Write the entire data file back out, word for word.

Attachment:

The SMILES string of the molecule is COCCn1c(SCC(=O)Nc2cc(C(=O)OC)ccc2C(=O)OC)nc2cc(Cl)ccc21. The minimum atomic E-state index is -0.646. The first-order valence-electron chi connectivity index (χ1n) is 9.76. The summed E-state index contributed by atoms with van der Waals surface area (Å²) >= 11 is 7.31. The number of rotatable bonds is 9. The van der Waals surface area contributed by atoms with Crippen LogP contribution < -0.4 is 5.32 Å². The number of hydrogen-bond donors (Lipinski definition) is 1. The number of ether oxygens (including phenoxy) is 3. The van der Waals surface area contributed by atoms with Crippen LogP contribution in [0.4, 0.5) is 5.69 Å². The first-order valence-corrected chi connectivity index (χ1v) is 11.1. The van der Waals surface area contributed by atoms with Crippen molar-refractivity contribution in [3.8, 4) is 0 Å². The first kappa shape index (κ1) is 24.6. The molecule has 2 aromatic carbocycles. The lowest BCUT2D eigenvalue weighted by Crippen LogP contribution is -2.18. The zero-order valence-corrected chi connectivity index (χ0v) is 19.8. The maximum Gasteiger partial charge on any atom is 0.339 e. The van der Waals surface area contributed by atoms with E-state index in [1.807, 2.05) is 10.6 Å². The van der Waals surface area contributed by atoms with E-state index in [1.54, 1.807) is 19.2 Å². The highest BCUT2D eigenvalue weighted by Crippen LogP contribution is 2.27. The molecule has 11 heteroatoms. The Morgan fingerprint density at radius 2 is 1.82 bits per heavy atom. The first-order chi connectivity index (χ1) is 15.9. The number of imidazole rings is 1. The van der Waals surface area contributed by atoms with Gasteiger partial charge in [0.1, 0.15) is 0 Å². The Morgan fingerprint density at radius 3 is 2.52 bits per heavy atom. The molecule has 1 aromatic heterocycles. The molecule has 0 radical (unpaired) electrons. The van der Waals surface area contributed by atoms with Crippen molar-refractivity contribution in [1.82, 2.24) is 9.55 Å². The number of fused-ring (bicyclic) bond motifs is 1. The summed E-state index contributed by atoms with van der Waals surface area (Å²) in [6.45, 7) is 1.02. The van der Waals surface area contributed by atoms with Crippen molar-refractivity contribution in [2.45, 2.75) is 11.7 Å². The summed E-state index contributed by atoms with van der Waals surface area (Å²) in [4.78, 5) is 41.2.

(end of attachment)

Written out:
The SMILES string of the molecule is COCCn1c(SCC(=O)Nc2cc(C(=O)OC)ccc2C(=O)OC)nc2cc(Cl)ccc21. The minimum atomic E-state index is -0.646. The first-order valence-electron chi connectivity index (χ1n) is 9.76. The summed E-state index contributed by atoms with van der Waals surface area (Å²) >= 11 is 7.31. The number of rotatable bonds is 9. The van der Waals surface area contributed by atoms with Crippen LogP contribution < -0.4 is 5.32 Å². The number of hydrogen-bond donors (Lipinski definition) is 1. The number of ether oxygens (including phenoxy) is 3. The van der Waals surface area contributed by atoms with Crippen LogP contribution in [0.4, 0.5) is 5.69 Å². The first-order valence-corrected chi connectivity index (χ1v) is 11.1. The van der Waals surface area contributed by atoms with Crippen molar-refractivity contribution in [3.8, 4) is 0 Å². The first kappa shape index (κ1) is 24.6. The molecule has 2 aromatic carbocycles. The lowest BCUT2D eigenvalue weighted by Crippen LogP contribution is -2.18. The zero-order valence-corrected chi connectivity index (χ0v) is 19.8. The maximum Gasteiger partial charge on any atom is 0.339 e. The van der Waals surface area contributed by atoms with E-state index in [1.807, 2.05) is 10.6 Å². The van der Waals surface area contributed by atoms with E-state index in [1.54, 1.807) is 19.2 Å². The highest BCUT2D eigenvalue weighted by Crippen LogP contribution is 2.27. The molecule has 11 heteroatoms. The Morgan fingerprint density at radius 2 is 1.82 bits per heavy atom. The first-order chi connectivity index (χ1) is 15.9. The number of imidazole rings is 1. The van der Waals surface area contributed by atoms with Gasteiger partial charge in [0.1, 0.15) is 0 Å². The Morgan fingerprint density at radius 3 is 2.52 bits per heavy atom. The molecule has 1 aromatic heterocycles. The molecule has 0 radical (unpaired) electrons. The van der Waals surface area contributed by atoms with Crippen molar-refractivity contribution in [1.82, 2.24) is 9.55 Å². The number of fused-ring (bicyclic) bond motifs is 1. The summed E-state index contributed by atoms with van der Waals surface area (Å²) in [6.45, 7) is 1.02. The van der Waals surface area contributed by atoms with Crippen molar-refractivity contribution in [2.45, 2.75) is 11.7 Å². The summed E-state index contributed by atoms with van der Waals surface area (Å²) in [4.78, 5) is 41.2.